It is often said that time flies, and, rather aptly, that is certainly true of aviation history. Indeed, it has now been 18 years since British Airways operated the last-ever scheduled passenger service using the supersonic Aérospatiale/BAC Concorde. The UK retired the type with extensive fanfare, following nearly three decades of awe-inspiring supersonic travel.
27 years of service
When Concorde’s story came to a spectacular close on October 24th, 2003, it had been carrying passengers at speeds of up to Mach 2 for 27 years. The type first flew on March 2nd, 1969. However, nearly seven years of further testing followed before it could enter service. It eventually did so on January 21st, 1976, with Air France and British Airways.
Air France launched Concorde on the Paris-Dakar-Rio de Janeiro route. Meanwhile, BA deployed the delta-winged icon on services from London to Bahrain. Over the years, Braniff and Singapore Airlines also briefly operated services using BA and Air France’s Concordes. Both the British and French flag carriers operated seven examples of the type.
Concorde became best-known for its presence on lucrative transatlantic routes from London and Paris to New York and Washington DC. These began in 1977, and slashed journey times to around three hours. The fastest passenger-carrying crossing took just two hours, 52 minutes, and 59 seconds, on a 1996 British Airways flight from New York to London.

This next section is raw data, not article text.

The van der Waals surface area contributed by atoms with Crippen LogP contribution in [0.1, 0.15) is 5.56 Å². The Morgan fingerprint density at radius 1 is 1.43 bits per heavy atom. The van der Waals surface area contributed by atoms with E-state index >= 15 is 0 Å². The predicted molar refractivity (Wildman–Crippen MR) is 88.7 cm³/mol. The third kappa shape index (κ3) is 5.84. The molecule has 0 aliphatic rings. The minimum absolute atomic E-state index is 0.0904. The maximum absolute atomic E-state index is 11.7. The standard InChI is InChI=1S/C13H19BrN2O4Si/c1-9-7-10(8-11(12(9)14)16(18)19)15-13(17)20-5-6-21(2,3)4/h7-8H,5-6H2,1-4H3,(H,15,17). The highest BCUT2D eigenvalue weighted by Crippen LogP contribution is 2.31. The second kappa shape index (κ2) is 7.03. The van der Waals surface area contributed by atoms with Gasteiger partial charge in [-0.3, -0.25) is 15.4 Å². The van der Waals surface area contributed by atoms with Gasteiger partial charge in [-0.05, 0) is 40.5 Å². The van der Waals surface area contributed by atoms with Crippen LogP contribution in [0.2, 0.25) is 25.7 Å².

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All good things must come to an end
Concorde was an awe-inspiring aircraft that made the dream of supersonic air travel a reality for around 100 passengers at a time. Unfortunately, no aircraft can last forever, and a combination of different factors in the early 2000s forced the type into retirement.
For example, the crash of Air France 4590 affected Concorde’s public image. 100 passengers, nine crew members, and four people on the ground perished in the tragic accident. F-BTSC crashed in Paris in July 2000 when the aircraft suffered a fire after striking debris on takeoff. Then, just over a year later, the 9/11 attacks prompted an industry-wide downturn.
With the aircraft now getting old, Airbus also ceased to offer maintenance support for Concorde. This prompted Air France and British Airways to announce in April 2003 that they would be retiring the type. The airlines also cited low demand, which didn’t recover after the crash of AF4590. Regarding rising maintenance costs, British Airways stated:
“BA has decided that such an investment cannot be justified in the face of falling revenue caused by a global downturn in demand for all forms of premium travel in the airline industry.”
This wasn’t a decision that Concorde’s operators took lightly. After all, the BBC reported at the time that the type was certified to continue flying until 2009. The retirement cost British Airways £84 million (£136 million/$187.5 million today) in write-off costs.
Au revoir, Concorde